1. The ability to demonstrate mastery of a new skill learned with verbal prompts from the instructor.
  2. The demonstrated ability to self-learn how by using the paper TechMarks to learn to use the online TechMarks.

Standards for assessing the mastery of the new skill could include:

  • Adequate mastery of the new skills would be characterized by the demonstration of the  new skill with significant dependence on the TechMarks.
  • Very good mastery of skills would be characterized by the demonstration of the  new skill with moderate dependence on the TechMarks.
  • Excellent mastery of skills would be characterized by the demonstration of the  new skill with little to no dependence on TechMarks.
  • Mastery of skills would be characterized by the demonstration of the  new skill with no dependence on TechMarks; a thorough understanding of the skill would be demonstrated by the ability to teach the skill to someone else.

Students would be able to engage in self-assessment by practicing their new skills at home, taking TechMarks with them to try new skills, and/or teaching the new skill to someone else. If they have issues and something isn’t working the way their remembered it should, they could practice self-trouble-shooting using the TechMarks.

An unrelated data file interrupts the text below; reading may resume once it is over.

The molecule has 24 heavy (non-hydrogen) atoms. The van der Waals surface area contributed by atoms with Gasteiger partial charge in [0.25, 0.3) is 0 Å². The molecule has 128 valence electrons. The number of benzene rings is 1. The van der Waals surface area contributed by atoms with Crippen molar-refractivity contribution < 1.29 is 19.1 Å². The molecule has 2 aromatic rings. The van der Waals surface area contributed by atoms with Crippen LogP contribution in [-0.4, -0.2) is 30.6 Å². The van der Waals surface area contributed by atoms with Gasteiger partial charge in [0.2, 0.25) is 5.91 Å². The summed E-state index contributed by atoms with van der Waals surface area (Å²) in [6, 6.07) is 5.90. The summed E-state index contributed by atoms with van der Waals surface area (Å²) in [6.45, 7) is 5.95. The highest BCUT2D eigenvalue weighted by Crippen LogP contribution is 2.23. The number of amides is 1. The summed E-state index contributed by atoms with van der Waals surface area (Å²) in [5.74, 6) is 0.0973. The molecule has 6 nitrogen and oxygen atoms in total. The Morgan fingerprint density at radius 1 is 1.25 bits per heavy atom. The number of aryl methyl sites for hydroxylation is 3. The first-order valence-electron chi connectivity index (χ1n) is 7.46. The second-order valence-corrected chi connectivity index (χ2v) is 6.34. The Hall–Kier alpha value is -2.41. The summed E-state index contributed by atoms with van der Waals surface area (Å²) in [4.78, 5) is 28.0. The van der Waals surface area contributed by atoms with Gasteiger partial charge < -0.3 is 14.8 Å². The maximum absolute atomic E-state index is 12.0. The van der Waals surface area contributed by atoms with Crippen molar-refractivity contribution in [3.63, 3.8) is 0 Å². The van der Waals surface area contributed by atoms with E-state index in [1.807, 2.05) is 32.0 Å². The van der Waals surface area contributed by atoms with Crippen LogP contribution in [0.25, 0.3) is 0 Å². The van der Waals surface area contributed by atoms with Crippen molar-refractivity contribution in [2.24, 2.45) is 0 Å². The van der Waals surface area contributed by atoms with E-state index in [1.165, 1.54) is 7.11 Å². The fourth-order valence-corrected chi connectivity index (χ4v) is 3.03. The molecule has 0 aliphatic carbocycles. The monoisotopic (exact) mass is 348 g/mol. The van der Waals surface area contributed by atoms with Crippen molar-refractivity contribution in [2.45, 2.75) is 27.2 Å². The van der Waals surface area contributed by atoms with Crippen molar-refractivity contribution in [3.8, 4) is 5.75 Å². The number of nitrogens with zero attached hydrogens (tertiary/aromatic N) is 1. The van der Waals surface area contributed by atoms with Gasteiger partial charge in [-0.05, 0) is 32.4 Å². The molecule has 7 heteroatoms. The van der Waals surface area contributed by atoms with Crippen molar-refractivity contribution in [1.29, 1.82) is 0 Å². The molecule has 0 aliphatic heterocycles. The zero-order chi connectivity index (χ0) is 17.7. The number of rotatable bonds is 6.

Instructor feedback would occur during the one-on-one training session and the follow-up group session, with prompts that guide the learner to use the TechMarks as guide. These session will also serve as self-assessment for the instructor to verify that the TechMarks are thorough, have intuitive wording, and cover most common trouble-shooting issues.

Teaching methods conducive to achieving these learning outcomes:

  1. One-on-one instruction in which the instructor teaches the skill by prompting the user through the steps and trouble-shooting listed on the TechMarks. Have the learner develop a tech skill “bucket list” in priority order.
  2. “Assignment” for learner to use the learned skill at least twice during the week, using the TechMark as a prompt and if needed, for troubleshooting.
  3. Optional assignment to take an additional TechMark home and self-teach a new skill.
  4. Meet a week later in small group “Tech Support” sessions to briefly discuss and demonstrate the mastered skills, with peer and instructor feedback and encouragement. Challenge the group to figure out a new skill using a TechMark without any instructor feedback.